Listen, I don’t have a problem with difficulty – if a game is terribly difficult but I know exactly what I’m supposed to do, I rarely get salty about it – but when I don’t even know what it is that I’m supposed to do next or where I’m supposed to go, now that can be exceedingly annoying. The most relief I got out of In Sound Mind came not from solving the puzzles themselves but from finally witnessing the autosave animation pop up on the top right of the screen when I finally managed to trial and error my way to making progress (I sincerely thank the cat running animation for letting me know I’ve done something right!).
I realize I’m just whining about the hardcore elements of a horror-puzzler that aren’t necessarily drawbacks but actual selling points for fans of the genre, but hey, all I’m saying is, why not have an option in the settings to turn a couple of player-friendly features on, or at least have a hint system where the character ponders out loud what the next step maybe?
This Should Run Better, Right?
The other major-for-some, minor-for-others drawback of In Sound Mind is its extremely inconsistent performance. There are frame drops galore, stutters all over the place, and even the occasional glitch that seemed to teleport me a couple of feet away from where I had been and turned me in a different direction.
I mean, In Sound Mind isn’t the most visually spectacular game in any sense, in fact, though it’s not ugly by any means, it does look like a PS3 game for the most part. What the hell is going on behind the scenes to warrant such terrible performance? Honestly, though, I’m used to playing on a crappy laptop and not a stickler for performance, so it didn’t bother me all that much – at least there were no crashes and the fps rarely dropped below 30!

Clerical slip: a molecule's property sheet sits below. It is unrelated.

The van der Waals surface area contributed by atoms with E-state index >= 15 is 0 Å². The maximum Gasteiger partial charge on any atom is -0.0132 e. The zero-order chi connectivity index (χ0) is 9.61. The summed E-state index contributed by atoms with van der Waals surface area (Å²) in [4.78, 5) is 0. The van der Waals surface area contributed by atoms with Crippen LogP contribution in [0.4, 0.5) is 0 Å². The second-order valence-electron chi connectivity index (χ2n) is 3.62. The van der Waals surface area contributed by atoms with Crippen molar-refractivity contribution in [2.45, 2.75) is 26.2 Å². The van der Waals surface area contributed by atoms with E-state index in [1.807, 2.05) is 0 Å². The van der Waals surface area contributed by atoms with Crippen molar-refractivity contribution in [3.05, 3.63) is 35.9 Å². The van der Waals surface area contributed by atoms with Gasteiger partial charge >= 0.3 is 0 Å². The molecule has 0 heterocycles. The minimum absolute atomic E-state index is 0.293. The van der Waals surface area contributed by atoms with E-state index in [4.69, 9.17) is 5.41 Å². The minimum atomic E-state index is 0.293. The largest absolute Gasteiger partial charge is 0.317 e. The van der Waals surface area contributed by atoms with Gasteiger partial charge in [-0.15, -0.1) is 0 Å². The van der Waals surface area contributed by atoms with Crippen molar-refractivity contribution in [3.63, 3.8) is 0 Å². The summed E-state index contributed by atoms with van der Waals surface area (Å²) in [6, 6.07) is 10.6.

Though the visuals aren’t anything to write home about and are fairly generic (the last level being an exception), I found the sound design and music to be consistently fantastic throughout, and the voice acting – despite grating, repeated dialogs – to be surprisingly stellar! Kudos to the actors and sound design team on that front.
When it comes down to it, despite all the frustrations and at times, the vehement hate I had for In Sound Mind, I’m definitely glad I played it – the brilliant, campy, touching, and original story and the clever puzzles made it all worth it, no question.
For psychological horror puzzler fans that appreciate a good story, this is a no-brainer, definitely go play it. I will, however, say that it’s best to play through the game by breaking it up into four or five sessions, with a walkthrough handy in case you get stuck on something for over 20 minutes (you almost definitely will).
Go into In Sound Mind with patience aplenty and you will be rewarded with a gem of a game, unpolished though it may be.